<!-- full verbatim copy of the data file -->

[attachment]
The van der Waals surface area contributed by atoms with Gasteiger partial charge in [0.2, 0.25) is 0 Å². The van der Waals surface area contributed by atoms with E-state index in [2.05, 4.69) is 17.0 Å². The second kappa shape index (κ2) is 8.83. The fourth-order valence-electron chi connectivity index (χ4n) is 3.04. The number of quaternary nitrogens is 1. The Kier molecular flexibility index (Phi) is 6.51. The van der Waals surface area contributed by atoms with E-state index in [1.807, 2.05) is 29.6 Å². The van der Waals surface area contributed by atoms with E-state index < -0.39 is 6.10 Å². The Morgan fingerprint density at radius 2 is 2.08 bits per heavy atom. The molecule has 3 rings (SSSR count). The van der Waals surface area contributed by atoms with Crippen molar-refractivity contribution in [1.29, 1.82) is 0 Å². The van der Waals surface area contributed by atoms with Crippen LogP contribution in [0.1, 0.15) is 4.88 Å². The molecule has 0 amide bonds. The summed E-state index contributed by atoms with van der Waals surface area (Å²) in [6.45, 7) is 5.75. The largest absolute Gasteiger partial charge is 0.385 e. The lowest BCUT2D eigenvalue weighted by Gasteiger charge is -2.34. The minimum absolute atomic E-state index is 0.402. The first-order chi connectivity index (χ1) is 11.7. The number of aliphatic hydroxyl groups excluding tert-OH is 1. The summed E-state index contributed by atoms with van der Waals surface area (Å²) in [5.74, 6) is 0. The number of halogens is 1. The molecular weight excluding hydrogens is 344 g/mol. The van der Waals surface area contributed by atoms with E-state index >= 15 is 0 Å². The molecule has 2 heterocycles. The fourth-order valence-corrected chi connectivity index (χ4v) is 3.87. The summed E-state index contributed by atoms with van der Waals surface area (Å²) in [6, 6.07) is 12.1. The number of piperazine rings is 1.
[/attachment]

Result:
The van der Waals surface area contributed by atoms with Gasteiger partial charge in [0.2, 0.25) is 0 Å². The van der Waals surface area contributed by atoms with E-state index in [2.05, 4.69) is 17.0 Å². The second kappa shape index (κ2) is 8.83. The fourth-order valence-electron chi connectivity index (χ4n) is 3.04. The number of quaternary nitrogens is 1. The Kier molecular flexibility index (Phi) is 6.51. The van der Waals surface area contributed by atoms with E-state index in [1.807, 2.05) is 29.6 Å². The van der Waals surface area contributed by atoms with E-state index < -0.39 is 6.10 Å². The Morgan fingerprint density at radius 2 is 2.08 bits per heavy atom. The molecule has 3 rings (SSSR count). The van der Waals surface area contributed by atoms with Crippen molar-refractivity contribution in [1.29, 1.82) is 0 Å². The van der Waals surface area contributed by atoms with Crippen LogP contribution in [0.1, 0.15) is 4.88 Å². The molecule has 0 amide bonds. The summed E-state index contributed by atoms with van der Waals surface area (Å²) in [6.45, 7) is 5.75. The largest absolute Gasteiger partial charge is 0.385 e. The lowest BCUT2D eigenvalue weighted by Gasteiger charge is -2.34. The minimum absolute atomic E-state index is 0.402. The first-order chi connectivity index (χ1) is 11.7. The number of aliphatic hydroxyl groups excluding tert-OH is 1. The summed E-state index contributed by atoms with van der Waals surface area (Å²) in [5.74, 6) is 0. The number of halogens is 1. The molecular weight excluding hydrogens is 344 g/mol. The van der Waals surface area contributed by atoms with E-state index >= 15 is 0 Å². The molecule has 2 heterocycles. The fourth-order valence-corrected chi connectivity index (χ4v) is 3.87. The summed E-state index contributed by atoms with van der Waals surface area (Å²) in [6, 6.07) is 12.1. The number of piperazine rings is 1.